Disorders of the cardiac conduction system can cause arrhythmias which is the major causes of sudden cardiac death in the patients with cardiovascular diseases. A deep understanding of CCS development and maintenance will likely offer new therapeutic strategies for prevention and therapy of arrhythmias. The PI previously described two muscle-specific miRNAs, miR-1-1 and miR-1-2, that are encoded by distinct genomic loci but share an identical mature sequence. The PI recently found that both miR- 1s are enriched in the CCS progenitors during cardiogenesis, and that both continue to be highly expressed in the whole CCS throughout development and in adulthood. miR-1s repress cell proliferation. Overexpression of miR-1-2 causes bradycardia and arrhythmias. Surviving miR-1-2 null mice exhibit bradycardia and develop cardiac conduction defects after birth but are without obvious cardiac structural abnormalities. The cardiac conduction defects in the miR-1-2 null adults are analogous to bundle branch block in patients, which are caused by abnormalities in the VCS. The PI hypothesizes that miR-1-2 plays a key role in restricting the cell cycle progression of CCS cells, and that it is a critical regulator controlling proper differentiation and maintenance of various CCS lineages. To test these hypotheses, the PI proposes to determine the role of miR-1-2 in regulating specification and proliferation of the CCS (Specific Aim 1);to determine how miR-1-2 establishes a precise level of calcium signaling, ion channels, and connexins during differentiation and maintenance of the CCS (Specific Aim 2);to identify affected genetic pathways upon loss of miR- 1-2 that are critical for development and maintenance of the CCS (Specific Aim 3). Completion of the proposed studies will elucidate new fundamental mechanism underlying development and function of the CCS, which will provide insights into cardiac arrhythmias and inform the development of novel strategies for treating them.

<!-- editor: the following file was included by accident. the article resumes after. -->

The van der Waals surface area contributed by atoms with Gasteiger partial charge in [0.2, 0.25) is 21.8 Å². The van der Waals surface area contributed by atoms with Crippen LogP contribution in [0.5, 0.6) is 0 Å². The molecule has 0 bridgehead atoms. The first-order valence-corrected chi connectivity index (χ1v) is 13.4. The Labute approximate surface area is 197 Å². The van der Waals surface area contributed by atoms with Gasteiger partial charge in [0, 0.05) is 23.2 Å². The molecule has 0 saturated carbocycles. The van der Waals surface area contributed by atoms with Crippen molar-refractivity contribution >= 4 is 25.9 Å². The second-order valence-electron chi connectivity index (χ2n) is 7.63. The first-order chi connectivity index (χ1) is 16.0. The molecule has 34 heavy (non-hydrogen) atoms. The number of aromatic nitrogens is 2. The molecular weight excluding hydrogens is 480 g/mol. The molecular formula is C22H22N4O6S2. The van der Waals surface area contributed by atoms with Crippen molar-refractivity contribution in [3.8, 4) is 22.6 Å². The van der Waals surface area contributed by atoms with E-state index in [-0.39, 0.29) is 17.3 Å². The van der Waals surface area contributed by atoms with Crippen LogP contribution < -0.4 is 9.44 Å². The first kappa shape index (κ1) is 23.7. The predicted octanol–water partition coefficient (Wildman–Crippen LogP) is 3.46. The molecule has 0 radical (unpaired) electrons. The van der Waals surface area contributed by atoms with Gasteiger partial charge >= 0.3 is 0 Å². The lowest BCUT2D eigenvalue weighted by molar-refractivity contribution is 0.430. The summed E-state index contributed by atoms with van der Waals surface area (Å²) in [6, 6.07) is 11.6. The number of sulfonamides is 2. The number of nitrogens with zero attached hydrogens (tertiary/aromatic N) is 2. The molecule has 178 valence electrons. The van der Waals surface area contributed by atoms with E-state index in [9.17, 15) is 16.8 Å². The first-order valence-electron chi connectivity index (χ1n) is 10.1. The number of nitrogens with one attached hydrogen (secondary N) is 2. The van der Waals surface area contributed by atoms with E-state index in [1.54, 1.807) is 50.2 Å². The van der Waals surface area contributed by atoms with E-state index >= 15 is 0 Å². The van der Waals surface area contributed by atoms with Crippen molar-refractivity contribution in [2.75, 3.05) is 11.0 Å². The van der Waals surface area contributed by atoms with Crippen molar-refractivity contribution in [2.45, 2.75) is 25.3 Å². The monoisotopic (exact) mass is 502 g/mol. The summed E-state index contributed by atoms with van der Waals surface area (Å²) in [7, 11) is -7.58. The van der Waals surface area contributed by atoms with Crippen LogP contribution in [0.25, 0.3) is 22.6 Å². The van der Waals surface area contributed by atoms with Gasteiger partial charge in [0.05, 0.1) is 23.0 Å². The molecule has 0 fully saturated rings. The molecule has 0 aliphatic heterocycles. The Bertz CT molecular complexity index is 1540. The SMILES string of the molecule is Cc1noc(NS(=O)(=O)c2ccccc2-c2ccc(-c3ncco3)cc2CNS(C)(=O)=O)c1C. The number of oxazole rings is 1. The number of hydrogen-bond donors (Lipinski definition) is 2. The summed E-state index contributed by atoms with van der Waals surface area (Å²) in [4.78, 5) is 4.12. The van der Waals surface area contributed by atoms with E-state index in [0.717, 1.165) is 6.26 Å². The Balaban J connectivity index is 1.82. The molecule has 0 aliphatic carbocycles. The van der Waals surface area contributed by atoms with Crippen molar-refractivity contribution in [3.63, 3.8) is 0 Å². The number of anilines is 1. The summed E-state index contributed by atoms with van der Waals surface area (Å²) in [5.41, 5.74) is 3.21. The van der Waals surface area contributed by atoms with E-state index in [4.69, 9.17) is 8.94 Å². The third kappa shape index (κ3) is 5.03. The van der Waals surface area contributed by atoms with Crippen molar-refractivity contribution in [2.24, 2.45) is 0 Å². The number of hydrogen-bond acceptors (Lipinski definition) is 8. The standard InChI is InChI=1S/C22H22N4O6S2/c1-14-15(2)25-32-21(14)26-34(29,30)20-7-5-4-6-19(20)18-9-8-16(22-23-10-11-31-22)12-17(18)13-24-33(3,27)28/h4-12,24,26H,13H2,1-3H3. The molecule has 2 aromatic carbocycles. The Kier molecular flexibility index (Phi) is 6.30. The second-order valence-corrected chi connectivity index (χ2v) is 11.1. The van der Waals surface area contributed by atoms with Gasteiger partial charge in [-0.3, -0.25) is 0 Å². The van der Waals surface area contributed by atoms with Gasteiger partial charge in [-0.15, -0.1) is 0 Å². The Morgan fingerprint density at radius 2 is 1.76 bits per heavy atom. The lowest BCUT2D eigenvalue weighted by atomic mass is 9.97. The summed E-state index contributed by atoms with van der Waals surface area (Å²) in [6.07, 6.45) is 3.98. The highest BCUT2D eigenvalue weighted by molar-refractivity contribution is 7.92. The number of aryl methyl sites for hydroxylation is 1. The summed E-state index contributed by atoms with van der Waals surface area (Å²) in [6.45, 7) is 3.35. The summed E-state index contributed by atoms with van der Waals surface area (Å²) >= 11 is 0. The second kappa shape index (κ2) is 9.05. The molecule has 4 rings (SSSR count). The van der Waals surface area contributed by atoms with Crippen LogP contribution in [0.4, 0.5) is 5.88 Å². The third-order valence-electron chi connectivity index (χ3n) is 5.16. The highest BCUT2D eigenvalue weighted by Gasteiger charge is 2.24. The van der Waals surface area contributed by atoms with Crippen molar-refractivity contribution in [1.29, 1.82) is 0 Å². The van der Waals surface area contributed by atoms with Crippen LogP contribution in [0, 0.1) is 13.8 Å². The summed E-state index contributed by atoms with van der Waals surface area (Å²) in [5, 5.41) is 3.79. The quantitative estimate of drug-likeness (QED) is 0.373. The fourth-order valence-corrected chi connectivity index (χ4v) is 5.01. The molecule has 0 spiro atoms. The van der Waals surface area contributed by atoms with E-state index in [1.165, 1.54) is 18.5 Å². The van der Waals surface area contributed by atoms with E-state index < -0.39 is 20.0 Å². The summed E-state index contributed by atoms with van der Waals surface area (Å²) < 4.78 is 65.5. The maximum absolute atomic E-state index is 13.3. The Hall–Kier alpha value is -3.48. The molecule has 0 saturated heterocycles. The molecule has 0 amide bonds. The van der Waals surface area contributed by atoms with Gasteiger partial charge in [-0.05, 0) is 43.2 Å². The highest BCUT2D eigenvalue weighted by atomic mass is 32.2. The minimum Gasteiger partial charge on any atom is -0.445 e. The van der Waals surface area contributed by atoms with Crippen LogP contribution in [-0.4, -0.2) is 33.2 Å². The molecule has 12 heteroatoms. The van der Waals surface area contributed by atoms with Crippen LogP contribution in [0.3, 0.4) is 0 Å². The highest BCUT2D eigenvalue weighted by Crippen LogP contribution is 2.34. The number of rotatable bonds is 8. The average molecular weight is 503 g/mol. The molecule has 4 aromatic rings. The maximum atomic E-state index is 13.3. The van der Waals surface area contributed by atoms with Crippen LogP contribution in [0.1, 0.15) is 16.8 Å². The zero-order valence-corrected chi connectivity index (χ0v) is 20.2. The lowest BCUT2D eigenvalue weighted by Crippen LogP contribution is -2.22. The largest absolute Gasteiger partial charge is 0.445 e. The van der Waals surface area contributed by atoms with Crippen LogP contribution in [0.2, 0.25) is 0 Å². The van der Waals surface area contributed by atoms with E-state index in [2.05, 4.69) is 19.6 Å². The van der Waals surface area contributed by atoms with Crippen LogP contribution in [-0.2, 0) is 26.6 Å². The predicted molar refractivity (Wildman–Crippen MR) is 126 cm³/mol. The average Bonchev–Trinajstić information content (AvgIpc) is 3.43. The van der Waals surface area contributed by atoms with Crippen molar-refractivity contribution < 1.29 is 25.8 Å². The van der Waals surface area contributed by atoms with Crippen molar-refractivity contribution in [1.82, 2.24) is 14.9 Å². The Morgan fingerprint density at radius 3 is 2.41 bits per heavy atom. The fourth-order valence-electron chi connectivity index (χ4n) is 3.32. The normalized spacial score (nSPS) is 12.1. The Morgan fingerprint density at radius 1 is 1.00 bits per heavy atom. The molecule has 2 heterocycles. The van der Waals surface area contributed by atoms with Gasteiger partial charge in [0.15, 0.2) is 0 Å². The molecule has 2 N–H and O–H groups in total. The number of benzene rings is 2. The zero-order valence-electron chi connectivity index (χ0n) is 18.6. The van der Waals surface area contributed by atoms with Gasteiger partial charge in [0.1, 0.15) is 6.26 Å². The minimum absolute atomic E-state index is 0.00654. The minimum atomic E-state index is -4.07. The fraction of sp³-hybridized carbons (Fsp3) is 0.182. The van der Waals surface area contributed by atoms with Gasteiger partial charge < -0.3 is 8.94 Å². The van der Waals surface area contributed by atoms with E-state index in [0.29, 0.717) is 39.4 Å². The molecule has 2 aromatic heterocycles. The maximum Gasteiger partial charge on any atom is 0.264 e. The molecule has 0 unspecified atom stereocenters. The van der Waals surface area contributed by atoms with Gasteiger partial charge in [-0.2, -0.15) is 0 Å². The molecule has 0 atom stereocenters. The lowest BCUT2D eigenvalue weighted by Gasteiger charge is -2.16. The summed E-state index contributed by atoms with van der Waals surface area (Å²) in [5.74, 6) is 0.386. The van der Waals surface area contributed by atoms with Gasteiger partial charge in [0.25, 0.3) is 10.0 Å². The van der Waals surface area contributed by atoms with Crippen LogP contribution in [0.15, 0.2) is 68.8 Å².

National Institute of Health (NIH)
National Heart, Lung, and Blood Institute (NHLBI)
Research Project (R01)
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Cardiovascular Differentiation and Development Study Section (CDD)
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Wang, Lan-Hsiang
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Icahn School of Medicine at Mount Sinai
Schools of Medicine
New York
United States
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